I walked up all of these today. #StepUpMountain 20th floor in Battersea's Somerset estate. #StepUpMountain

Children are like an endangered species in many of London’s woods

A few days ago I walked across London from Croydon in South London to Barnet in North London. Part of London Tree Week my aim was to pass through London’s urban forest by staying within some of the city’s most leafy wards. The route made use of the London LOOP, Capital Ring, the London Green Chain, Thames Footpath (very briefly) and the Dollis Valley Green Walk.

According to my FitBit between 5am and 10pm I walked 75km. Carrying a Canon 5D and a GoPro I took a photo every 3 seconds looking up to the tree canopy and from the photographs I made the experimental time-lapse film above. The occasional breaks that you see without any trees are open green spaces, not built-up areas. The only other break is as I cross over Battersea Bridge. Otherwise nearly every frame includes at least part of a tree.

There are over 8 million trees in London and by 2025 this will increase to 8.5 million thanks to the RE:LEAF campaign.

I walked the transect on the Friday of London’s half-term school holiday. Despite this when passing through London’s woodlands I saw deer, foxes, woodpeckers and snakes but not one single child. This echoes of the Last Child in the Woods, in which Richard Louvre “directly links the lack of nature in the lives of today’s wired generation—he calls it nature-deficit—to some of the most disturbing childhood trends, such as the rises in obesity, attention disorders, and depression”.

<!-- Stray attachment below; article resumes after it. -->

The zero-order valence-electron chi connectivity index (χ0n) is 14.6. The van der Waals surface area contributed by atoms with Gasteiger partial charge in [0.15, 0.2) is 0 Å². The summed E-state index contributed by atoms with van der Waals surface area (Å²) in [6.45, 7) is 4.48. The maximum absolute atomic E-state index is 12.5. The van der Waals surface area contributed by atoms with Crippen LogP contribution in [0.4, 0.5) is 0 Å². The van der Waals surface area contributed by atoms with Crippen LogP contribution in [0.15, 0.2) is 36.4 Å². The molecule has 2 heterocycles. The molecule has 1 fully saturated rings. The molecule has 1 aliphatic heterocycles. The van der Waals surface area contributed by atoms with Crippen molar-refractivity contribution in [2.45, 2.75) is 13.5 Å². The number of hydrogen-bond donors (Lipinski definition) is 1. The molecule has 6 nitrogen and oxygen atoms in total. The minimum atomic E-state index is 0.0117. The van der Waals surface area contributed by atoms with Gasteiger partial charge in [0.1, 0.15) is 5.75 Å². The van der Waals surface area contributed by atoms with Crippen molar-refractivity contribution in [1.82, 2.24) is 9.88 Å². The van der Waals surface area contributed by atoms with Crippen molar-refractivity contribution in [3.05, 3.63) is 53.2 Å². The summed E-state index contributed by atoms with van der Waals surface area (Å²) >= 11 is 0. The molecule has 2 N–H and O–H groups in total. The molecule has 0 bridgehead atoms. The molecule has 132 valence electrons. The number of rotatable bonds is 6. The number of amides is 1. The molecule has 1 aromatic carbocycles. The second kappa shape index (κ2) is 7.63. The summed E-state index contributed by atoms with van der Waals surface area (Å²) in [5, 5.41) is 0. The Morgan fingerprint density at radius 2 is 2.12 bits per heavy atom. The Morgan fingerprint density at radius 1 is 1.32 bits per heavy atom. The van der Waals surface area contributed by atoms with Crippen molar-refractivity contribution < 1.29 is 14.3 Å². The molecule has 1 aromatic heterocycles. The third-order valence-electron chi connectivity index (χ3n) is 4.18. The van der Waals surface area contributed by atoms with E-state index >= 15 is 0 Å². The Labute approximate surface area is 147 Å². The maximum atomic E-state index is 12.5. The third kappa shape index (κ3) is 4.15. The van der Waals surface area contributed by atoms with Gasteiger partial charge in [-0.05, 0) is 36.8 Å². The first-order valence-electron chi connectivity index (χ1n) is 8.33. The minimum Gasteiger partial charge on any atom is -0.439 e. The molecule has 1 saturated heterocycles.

What does this mean for London’s future?

George Monbiot rightly proposes that we rewild our landscape. We need to rewild ourselves too and creating a Greater London National Park would be a radical step in the right direction, especially for our children.

 

About these ads

One Comment on “Children are like an endangered species in many of London’s woods”

  1. Pam Bowen says:

    Inspiring ideas from Daniel please keep up the good work. we must enable children to walk in green and flowery spaces without always having to leave the cities.


Leave a Reply

Fill in your details below or click an icon to log in:

WordPress.com Logo

You are commenting using your WordPress.com account. Log Out / Change )

Twitter picture

You are commenting using your Twitter account. Log Out / Change )

Facebook photo

You are commenting using your Facebook account. Log Out / Change )

Google+ photo

You are commenting using your Google+ account. Log Out / Change )

Connecting to %s

Follow

Get every new post delivered to your Inbox.

Join 3,644 other followers